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Eco conscious? There's a tax for that.
The State of Oregon is considering a tax on environmentally friendly vehicles that are, by nature, paying less gas tax. Sarah Butzen has a better idea.
Posted January 11, 2013
By SARAH BUTZEN, EVERGEEK MEDIA
 
If economics has done nothing else for humanity (and I'm not saying it hasn't, I'm just saying if), it's performed the very great service of giving us names for all of the special ways in which we humans, every day, each in our own small way, do our part to make the world a little bit worse for everyone else in it.

Take the concept of externalities, which refers to any activity whose cost is borne partly or wholly by society at large rather than by the person doing it. I would argue that without this concept, we would understand pretty much nothing about driving. And driving, as an activity, probably contributes more externalities to the world than any other pursuit.

Think about it: there's the environmental damage from emissions, the wear and tear on roads, noise pollution, loss of quality of life in high-traffic areas, the stress caused by drivers who cut you off and by the effort of restraining yourself from flipping them the bird. All of these costs land upon society at large; for the most part, they aren't brought to bear upon the individuals who created them.

(It would be great if they could be; I'm imagining toll booths staffed by experts in automotive etiquette, who would stop you as you exited the freeway. "Good evening sir, our analysis shows that you contributed approximately four percent of the awfulness on the highway tonight, so that'll be $85.79 from you before you can go home." How would we assess people's behavior and the costs? Easy; I'd be personally in charge of it. Don't worry about it, here's a pizza. Isn't that a circus over there?)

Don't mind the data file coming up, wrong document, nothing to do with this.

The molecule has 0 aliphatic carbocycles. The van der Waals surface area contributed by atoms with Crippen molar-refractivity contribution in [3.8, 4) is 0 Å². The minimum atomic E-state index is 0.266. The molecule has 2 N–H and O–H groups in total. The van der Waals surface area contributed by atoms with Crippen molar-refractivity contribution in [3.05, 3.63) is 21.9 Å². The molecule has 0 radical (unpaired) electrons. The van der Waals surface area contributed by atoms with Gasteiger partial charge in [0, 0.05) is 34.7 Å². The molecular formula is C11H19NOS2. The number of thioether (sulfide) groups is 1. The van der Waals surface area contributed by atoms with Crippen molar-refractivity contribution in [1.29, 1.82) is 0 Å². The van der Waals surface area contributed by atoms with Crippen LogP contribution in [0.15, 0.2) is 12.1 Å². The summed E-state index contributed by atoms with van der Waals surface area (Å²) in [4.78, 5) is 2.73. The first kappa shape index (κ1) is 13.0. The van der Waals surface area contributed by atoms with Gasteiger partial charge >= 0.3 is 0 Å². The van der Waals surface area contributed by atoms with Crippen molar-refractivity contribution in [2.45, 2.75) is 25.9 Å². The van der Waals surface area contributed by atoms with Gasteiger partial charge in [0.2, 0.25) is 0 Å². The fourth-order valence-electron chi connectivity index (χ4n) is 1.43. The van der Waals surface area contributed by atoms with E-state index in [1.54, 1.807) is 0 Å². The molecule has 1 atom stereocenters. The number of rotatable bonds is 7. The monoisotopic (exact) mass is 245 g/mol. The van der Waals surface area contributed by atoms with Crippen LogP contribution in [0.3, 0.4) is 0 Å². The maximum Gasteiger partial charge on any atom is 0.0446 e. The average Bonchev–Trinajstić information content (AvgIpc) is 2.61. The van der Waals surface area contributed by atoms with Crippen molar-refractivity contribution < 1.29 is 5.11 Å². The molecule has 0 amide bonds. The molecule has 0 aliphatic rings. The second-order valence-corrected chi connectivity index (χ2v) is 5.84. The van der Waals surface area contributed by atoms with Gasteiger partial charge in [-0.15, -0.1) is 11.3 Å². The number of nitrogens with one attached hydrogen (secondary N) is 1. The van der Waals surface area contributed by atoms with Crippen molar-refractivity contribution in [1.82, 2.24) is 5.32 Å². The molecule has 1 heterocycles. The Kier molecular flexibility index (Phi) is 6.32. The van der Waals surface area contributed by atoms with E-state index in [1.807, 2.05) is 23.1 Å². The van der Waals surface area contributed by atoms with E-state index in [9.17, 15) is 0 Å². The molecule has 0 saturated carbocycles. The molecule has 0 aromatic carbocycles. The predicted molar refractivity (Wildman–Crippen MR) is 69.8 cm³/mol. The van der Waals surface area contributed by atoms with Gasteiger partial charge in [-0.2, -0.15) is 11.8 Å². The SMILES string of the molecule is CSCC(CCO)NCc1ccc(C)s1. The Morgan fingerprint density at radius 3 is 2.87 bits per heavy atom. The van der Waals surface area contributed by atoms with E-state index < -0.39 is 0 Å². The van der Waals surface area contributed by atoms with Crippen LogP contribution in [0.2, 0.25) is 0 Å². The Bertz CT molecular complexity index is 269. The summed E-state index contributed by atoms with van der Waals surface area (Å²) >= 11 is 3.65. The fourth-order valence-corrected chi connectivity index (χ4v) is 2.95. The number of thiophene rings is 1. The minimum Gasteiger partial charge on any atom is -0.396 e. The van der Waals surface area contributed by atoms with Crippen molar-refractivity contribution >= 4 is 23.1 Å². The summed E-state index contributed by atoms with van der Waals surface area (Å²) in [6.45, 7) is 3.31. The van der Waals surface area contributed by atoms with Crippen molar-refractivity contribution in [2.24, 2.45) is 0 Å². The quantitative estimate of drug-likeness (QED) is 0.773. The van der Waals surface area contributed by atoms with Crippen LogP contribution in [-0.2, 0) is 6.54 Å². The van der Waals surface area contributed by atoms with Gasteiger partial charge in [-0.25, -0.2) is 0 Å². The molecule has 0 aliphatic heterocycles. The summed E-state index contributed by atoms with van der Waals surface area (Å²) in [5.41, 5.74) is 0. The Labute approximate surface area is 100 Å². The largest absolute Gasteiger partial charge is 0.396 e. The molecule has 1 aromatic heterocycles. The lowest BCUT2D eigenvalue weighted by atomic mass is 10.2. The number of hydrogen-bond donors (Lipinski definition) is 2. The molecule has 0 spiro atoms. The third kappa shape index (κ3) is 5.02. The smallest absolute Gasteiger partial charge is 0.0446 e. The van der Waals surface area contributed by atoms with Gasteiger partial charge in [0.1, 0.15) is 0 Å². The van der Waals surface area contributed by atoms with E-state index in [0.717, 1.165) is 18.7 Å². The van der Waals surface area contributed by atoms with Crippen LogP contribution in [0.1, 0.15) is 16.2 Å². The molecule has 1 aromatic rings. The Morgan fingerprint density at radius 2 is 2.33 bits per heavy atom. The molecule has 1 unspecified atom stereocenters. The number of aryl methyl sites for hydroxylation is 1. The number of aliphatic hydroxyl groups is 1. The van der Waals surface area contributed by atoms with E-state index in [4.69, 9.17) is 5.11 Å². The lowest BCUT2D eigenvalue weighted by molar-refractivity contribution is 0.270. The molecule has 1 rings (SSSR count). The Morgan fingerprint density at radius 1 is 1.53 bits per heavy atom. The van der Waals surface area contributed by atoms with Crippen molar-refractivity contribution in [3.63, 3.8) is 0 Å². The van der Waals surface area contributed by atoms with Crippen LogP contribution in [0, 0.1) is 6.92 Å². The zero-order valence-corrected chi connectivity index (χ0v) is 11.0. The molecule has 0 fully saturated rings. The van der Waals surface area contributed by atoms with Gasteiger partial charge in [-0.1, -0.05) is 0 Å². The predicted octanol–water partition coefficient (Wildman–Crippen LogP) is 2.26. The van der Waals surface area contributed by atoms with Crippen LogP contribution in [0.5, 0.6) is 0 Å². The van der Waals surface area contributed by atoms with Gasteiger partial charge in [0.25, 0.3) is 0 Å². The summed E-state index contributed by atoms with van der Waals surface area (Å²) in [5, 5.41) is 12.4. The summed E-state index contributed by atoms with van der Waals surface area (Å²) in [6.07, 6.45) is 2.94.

Governments are constantly trying to correct externalities, levying taxes and fees in an effort to connect activities with their costs. They've been moderately successful, but it's hard to come up with a fair way to figure out who should pay what (no one seems to care for suggestions like mine above). It gets even harder when (1) there's more than one externality, or external cost, in play and (2) the tax that's levied doesn't directly correspond to the activity it's trying to pay for.

That's what's happening in Oregon right now, where a bill has been introduced to the state legislature proposing to tax the owners of fuel-efficient cars for the miles they drive. Yes, that sounds bizarre, but hang on. Oregon already collects a 30-cent-per-gallon tax on gasoline, which is used for road construction and maintenance. But revenues from that tax are projected to fall as more and more cars on the road are electrics or hybrids, and the state's transportation department as a whole is looking at a $10 billion shortfall.

See what they did there? Oregon - quite reasonably - used a gas tax to correct the externality of wear and tear on roads. But now that some cars are becoming increasingly fuel-efficient, they can drive the same number of miles but use less gas. Turns out, the use of gasoline wasn't actually a direct measure of how much wear and tear you put on the road. And now their externality correction measure is - to use a bit of economics lingo - screwed.

So now they're proposing to tax the high-efficiency vehicles in order to get their owners to pay for all those miles they drove. Which on the face of it, seems to make sense. It's getting these drivers to contribute their fair share to the road fund, now that they're not doing it via their gas taxes.